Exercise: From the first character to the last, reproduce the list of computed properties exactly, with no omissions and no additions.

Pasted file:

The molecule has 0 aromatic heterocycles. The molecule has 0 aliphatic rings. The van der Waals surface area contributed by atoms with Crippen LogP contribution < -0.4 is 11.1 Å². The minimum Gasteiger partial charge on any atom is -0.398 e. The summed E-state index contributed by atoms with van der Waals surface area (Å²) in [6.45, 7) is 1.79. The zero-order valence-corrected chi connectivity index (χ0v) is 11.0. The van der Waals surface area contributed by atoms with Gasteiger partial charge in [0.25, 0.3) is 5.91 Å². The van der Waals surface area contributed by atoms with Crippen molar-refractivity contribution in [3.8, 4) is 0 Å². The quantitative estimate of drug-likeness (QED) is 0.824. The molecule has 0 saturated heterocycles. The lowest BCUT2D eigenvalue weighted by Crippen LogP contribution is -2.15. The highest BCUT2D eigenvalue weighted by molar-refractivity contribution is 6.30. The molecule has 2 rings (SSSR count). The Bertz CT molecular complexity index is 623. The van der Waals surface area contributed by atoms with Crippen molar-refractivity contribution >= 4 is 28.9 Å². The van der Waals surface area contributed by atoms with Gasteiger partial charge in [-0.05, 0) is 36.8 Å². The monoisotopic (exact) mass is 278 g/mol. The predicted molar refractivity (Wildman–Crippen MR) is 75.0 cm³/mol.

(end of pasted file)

The molecule has 0 aromatic heterocycles. The molecule has 0 aliphatic rings. The van der Waals surface area contributed by atoms with Crippen LogP contribution < -0.4 is 11.1 Å². The minimum Gasteiger partial charge on any atom is -0.398 e. The summed E-state index contributed by atoms with van der Waals surface area (Å²) in [6.45, 7) is 1.79. The zero-order valence-corrected chi connectivity index (χ0v) is 11.0. The van der Waals surface area contributed by atoms with Gasteiger partial charge in [0.25, 0.3) is 5.91 Å². The van der Waals surface area contributed by atoms with Crippen molar-refractivity contribution in [3.8, 4) is 0 Å². The quantitative estimate of drug-likeness (QED) is 0.824. The molecule has 0 saturated heterocycles. The lowest BCUT2D eigenvalue weighted by Crippen LogP contribution is -2.15. The highest BCUT2D eigenvalue weighted by molar-refractivity contribution is 6.30. The molecule has 2 rings (SSSR count). The Bertz CT molecular complexity index is 623. The van der Waals surface area contributed by atoms with Crippen molar-refractivity contribution >= 4 is 28.9 Å². The van der Waals surface area contributed by atoms with Gasteiger partial charge in [-0.05, 0) is 36.8 Å². The monoisotopic (exact) mass is 278 g/mol. The predicted molar refractivity (Wildman–Crippen MR) is 75.0 cm³/mol.